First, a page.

Amid the ongoing two-week anti-Mubarak protests in Egypt’s Tahrir (Liberation) Square, a new protest emerges in the country at one of the worlds most important trade routes. Workers for service companies owned by the Suez Canal Authority began a strike this week, raising fears among some of higher crude prices.
Egypt’s oldest newspaper Al-Ahram reported Tuesday that following their shift, over 6000 service workers of companies owned by the Suez Canal Authority from the cities of Suez, Port-Said and Ismailia staged a sit-in on the grounds of the company’s headquarters. They have vowed not to leave until their demands have been met for better working conditions, as well as salaries and benefits that meet the standard of those directly employed by Suez Canal Authority.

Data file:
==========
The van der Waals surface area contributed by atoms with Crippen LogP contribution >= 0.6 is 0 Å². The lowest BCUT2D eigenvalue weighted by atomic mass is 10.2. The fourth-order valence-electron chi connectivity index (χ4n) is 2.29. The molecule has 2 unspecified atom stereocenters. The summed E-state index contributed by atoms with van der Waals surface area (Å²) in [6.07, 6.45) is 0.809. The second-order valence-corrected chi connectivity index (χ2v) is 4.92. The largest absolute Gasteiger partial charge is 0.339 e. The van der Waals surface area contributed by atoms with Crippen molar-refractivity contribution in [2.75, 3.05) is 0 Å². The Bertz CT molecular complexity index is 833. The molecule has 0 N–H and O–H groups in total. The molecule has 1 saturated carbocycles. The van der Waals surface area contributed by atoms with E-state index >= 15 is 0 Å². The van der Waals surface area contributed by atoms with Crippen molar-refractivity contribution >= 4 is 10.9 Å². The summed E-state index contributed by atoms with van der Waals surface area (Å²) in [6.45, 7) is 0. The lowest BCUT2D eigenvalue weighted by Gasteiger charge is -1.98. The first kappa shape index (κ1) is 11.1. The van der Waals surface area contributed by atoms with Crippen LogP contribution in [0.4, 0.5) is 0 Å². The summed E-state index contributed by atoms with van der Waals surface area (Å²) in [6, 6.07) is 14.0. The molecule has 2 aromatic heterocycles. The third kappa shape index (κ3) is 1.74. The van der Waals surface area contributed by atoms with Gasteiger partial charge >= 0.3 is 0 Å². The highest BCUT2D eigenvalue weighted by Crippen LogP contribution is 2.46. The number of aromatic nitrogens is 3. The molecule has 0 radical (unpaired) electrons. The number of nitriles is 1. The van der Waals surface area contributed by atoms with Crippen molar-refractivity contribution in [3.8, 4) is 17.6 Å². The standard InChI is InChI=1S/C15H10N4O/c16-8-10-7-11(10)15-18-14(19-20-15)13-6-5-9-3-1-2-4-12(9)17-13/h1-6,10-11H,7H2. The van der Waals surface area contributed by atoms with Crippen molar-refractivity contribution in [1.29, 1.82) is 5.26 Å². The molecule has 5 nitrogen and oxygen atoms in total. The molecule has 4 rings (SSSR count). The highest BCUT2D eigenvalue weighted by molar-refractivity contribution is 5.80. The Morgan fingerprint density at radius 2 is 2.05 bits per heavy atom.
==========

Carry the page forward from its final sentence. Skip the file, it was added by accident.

Mohamed Motair, director of companies at the Suez Canal Authority, told Bloomberg Business reporter Abdal Whaba that the strike will not affect the traffic passing through the Suez Canal. Motair informed Bloomberg that the employees involved in the strike are not directly involved in the operations of the Canal, but belong to several related service companies.
Stephen Schork of The Schork Report, a subscription service from the Schork Group so influential that it “can even move the price of oil”, reported that although “OPEC does not control [movement through the Suez], it can steady [prices] by putting barrels onto the market”.
According to estimates by euractiv.com, an independent media portal dedicated to EU affairs, the Suez Canal moves roughly four million barrels of oil each day.
Crude prices have already surpassed the $100 per barrel mark for the first time since October of 2008.